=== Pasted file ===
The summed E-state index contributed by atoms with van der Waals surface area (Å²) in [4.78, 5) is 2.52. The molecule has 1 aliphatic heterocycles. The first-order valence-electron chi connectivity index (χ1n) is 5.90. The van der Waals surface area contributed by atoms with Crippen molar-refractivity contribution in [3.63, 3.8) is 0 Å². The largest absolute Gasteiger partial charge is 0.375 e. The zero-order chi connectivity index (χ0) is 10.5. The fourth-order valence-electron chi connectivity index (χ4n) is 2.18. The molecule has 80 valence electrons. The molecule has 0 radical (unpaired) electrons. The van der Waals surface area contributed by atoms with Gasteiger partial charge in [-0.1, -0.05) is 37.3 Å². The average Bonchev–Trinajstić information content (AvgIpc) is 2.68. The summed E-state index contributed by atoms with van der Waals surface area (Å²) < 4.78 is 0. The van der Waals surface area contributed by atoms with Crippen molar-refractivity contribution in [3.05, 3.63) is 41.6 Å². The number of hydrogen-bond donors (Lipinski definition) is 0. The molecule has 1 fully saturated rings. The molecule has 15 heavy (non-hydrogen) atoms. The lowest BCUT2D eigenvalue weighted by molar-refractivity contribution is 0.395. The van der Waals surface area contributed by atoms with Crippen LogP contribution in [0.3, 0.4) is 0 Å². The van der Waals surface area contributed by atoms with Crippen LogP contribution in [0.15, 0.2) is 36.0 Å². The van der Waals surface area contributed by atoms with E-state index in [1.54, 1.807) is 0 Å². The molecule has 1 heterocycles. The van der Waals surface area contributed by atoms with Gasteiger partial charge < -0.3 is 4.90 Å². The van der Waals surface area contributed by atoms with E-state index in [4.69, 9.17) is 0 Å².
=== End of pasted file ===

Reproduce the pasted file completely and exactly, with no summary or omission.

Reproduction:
The summed E-state index contributed by atoms with van der Waals surface area (Å²) in [4.78, 5) is 2.52. The molecule has 1 aliphatic heterocycles. The first-order valence-electron chi connectivity index (χ1n) is 5.90. The van der Waals surface area contributed by atoms with Crippen molar-refractivity contribution in [3.63, 3.8) is 0 Å². The largest absolute Gasteiger partial charge is 0.375 e. The zero-order chi connectivity index (χ0) is 10.5. The fourth-order valence-electron chi connectivity index (χ4n) is 2.18. The molecule has 80 valence electrons. The molecule has 0 radical (unpaired) electrons. The van der Waals surface area contributed by atoms with Gasteiger partial charge in [-0.1, -0.05) is 37.3 Å². The average Bonchev–Trinajstić information content (AvgIpc) is 2.68. The summed E-state index contributed by atoms with van der Waals surface area (Å²) < 4.78 is 0. The van der Waals surface area contributed by atoms with Crippen molar-refractivity contribution in [3.05, 3.63) is 41.6 Å². The number of hydrogen-bond donors (Lipinski definition) is 0. The molecule has 1 fully saturated rings. The molecule has 15 heavy (non-hydrogen) atoms. The lowest BCUT2D eigenvalue weighted by molar-refractivity contribution is 0.395. The van der Waals surface area contributed by atoms with Crippen LogP contribution in [0.3, 0.4) is 0 Å². The van der Waals surface area contributed by atoms with Crippen LogP contribution in [0.15, 0.2) is 36.0 Å². The van der Waals surface area contributed by atoms with E-state index in [1.54, 1.807) is 0 Å². The molecule has 1 heterocycles. The van der Waals surface area contributed by atoms with Gasteiger partial charge < -0.3 is 4.90 Å². The van der Waals surface area contributed by atoms with E-state index in [4.69, 9.17) is 0 Å².